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The impact of diabetes on adult employment and earnings of Mexican Americans: Findings from a community based study

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  • Elena Bastida

    (Department of Sociology and Center on Aging and Health, College of Social and Behavioral Sciences, The University of Texas-Pan American, USA)

  • José A. Pagán

    (Department of Economics and Finance, College of Business Administration, The University of Texas-Pan American, USA)

Abstract

Epidemiological studies indicate that minority populations in the US - including African Americans, Native Americans and Mexican Americans - are particularly at risk for diabetes and that their complications are more frequent and severe. Using microdata from a 1994-1999 population based study of middle aged and older Mexican Americans in the Southwest, this study analyzes the impact of diabetes on the employment and earnings outcomes of adults 45 years of age and older. The empirical results from estimating maximum likelihood employment and earnings models suggest that diabetes leads to lower productivity and earnings for women but has no statistically significant impact on their employment probability. In the case of men, however, diabetes leads to a lower employment propensity but has no effect on earnings. Thus, the problems associated with this condition could lead to potential future financial difficulties particularly for high-risk populations in their later years. Copyright © 2002 John Wiley & Sons, Ltd.

Suggested Citation

  • Elena Bastida & José A. Pagán, 2002. "The impact of diabetes on adult employment and earnings of Mexican Americans: Findings from a community based study," Health Economics, John Wiley & Sons, Ltd., vol. 11(5), pages 403-413.
  • Handle: RePEc:wly:hlthec:v:11:y:2002:i:5:p:403-413
    DOI: 10.1002/hec.676
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    References listed on IDEAS

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    Cited by:

    1. Abid A. Burki & Mushtaq A. Khan & Sobia Malik, 2015. "From Chronic Disease to Food Poverty: Evidence from Pakistan," The Pakistan Development Review, Pakistan Institute of Development Economics, vol. 54(1), pages 17-33.
    2. Persson, Sofie & Dahlquist, Gisela & Gerdtham, Ulf-G. & Steen Carlsson, Katarina, 2014. "Childhood Health and Labor Market Outcomes in the Case of Type 1 Diabetes," Working Papers 2014:43, Lund University, Department of Economics.
    3. LEVASSEUR Pierre, 2015. "Causal effects of socioeconomic status on central adiposity: Evidence using panel data from urban Mexico," Cahiers du GREThA 2015-09, Groupe de Recherche en Economie Théorique et Appliquée.
    4. Minor, Travis & MacEwan, Joanna P., 2016. "A comparison of diagnosed and undiagnosed diabetes patients and labor supply," Economics & Human Biology, Elsevier, vol. 20(C), pages 14-25.
    5. Seuring, Till & Goryakin, Yevgeniy & Suhrcke, Marc, 2015. "The impact of diabetes on employment in Mexico," Economics & Human Biology, Elsevier, vol. 18(C), pages 85-100.
    6. Till Seuring & Olga Archangelidi & Marc Suhrcke, 2015. "The Economic Costs of Type 2 Diabetes: A Global Systematic Review," PharmacoEconomics, Springer, vol. 33(8), pages 811-831, August.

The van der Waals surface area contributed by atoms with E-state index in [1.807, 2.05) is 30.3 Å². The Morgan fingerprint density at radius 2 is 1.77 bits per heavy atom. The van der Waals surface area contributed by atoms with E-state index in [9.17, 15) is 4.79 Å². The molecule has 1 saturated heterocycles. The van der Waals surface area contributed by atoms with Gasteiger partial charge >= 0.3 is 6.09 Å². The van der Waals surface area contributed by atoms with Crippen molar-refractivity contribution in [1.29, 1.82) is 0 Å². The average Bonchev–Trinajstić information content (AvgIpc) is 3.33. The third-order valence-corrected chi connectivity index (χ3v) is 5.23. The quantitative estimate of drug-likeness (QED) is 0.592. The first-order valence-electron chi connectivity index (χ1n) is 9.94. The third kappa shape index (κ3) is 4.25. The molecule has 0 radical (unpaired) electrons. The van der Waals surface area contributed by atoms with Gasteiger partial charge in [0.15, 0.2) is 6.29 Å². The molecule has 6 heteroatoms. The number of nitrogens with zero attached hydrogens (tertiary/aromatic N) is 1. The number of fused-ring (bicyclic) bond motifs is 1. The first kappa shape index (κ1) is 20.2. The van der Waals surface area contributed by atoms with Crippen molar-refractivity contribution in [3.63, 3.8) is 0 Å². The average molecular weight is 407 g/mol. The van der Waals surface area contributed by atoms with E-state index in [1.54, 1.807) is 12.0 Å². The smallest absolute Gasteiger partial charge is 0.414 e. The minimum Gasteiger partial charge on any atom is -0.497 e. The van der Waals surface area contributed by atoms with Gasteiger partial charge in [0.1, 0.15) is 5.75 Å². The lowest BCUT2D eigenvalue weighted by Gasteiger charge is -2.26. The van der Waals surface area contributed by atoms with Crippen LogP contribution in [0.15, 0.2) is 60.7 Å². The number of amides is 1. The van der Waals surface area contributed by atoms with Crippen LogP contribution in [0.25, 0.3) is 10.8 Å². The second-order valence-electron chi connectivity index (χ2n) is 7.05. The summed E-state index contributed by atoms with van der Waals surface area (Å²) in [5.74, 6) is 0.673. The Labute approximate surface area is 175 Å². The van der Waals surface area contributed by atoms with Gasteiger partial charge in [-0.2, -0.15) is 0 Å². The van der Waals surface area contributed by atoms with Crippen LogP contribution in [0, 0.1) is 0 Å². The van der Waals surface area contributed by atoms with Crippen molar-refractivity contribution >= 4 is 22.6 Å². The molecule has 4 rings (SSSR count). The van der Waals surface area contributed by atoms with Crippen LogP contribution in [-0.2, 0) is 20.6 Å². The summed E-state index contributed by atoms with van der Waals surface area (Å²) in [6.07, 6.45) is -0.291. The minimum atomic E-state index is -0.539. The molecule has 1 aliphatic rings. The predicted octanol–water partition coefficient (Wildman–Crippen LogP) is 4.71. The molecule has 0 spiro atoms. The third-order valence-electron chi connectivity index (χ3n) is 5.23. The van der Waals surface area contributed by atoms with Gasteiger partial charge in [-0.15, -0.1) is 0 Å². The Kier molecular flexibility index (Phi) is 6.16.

7. Persson, Sofie & Gerdtham, Ulf-G. & Steen Carlsson, Katarina, 2016. "Labor market consequences of childhood onset type 1 diabetes," Economics & Human Biology, Elsevier, vol. 23(C), pages 180-192.
    8. Eric Delattre & Richard Moussa & Mareva Sabatier, 2015. "Health condition and job status interactions: Econometric evidence of causality from a French longitudinal survey," THEMA Working Papers 2015-19, THEMA (THéorie Economique, Modélisation et Applications), Université de Cergy-Pontoise.
    9. Gil, J. & Sicras-Mainar, A. & Zucchelli, E., 2016. "The effects of non-adherence on health care utilisation: panel data evidence on uncontrolled diabetes," Health, Econometrics and Data Group (HEDG) Working Papers 16/07, HEDG, c/o Department of Economics, University of York.
    10. Zhang, Xiaohui & Zhao, Xueyan & Harris, Anthony, 2009. "Chronic diseases and labour force participation in Australia," Journal of Health Economics, Elsevier, vol. 28(1), pages 91-108, January.
    11. Bergemann, Annette & Grönqvist, Erik & Gudbjörnsdottir, Soffia, 2011. "The effects of job displacement on the onset and progression of diabetes," Annual Conference 2011 (Frankfurt, Main): The Order of the World Economy - Lessons from the Crisis 48695, Verein für Socialpolitik / German Economic Association.
    12. H. Shelton Brown & José A. Pagán & Elena Bastida, 2005. "The impact of diabetes on employment: genetic IVs in a bivariate probit," Health Economics, John Wiley & Sons, Ltd., vol. 14(5), pages 537-544.
    13. Linda Dynan, 2009. "The Contribution of Economists to Understanding Racial Health Disparities in the US," Atlantic Economic Journal, Springer;International Atlantic Economic Society, vol. 37(3), pages 213-223, September.
    14. Liu, Xiaoou & Zhu, Chen, 2014. "Will knowing diabetes affect labor income? Evidence from a natural experiment," Economics Letters, Elsevier, vol. 124(1), pages 74-78.
    15. Veronesi, Marcella, 2007. "Environmental Risk Factors, Health and the Labor Market Response of Married Men and Women in the United States," Working Papers 98552, University of Maryland, Department of Agricultural and Resource Economics.
    16. Lixin Cai & Changxin Cong, 2009. "Effects Of Health And Chronic Diseases On Labour Force Participation Of Older Working-Age Australians ," Australian Economic Papers, Wiley Blackwell, vol. 48(2), pages 166-182, June.

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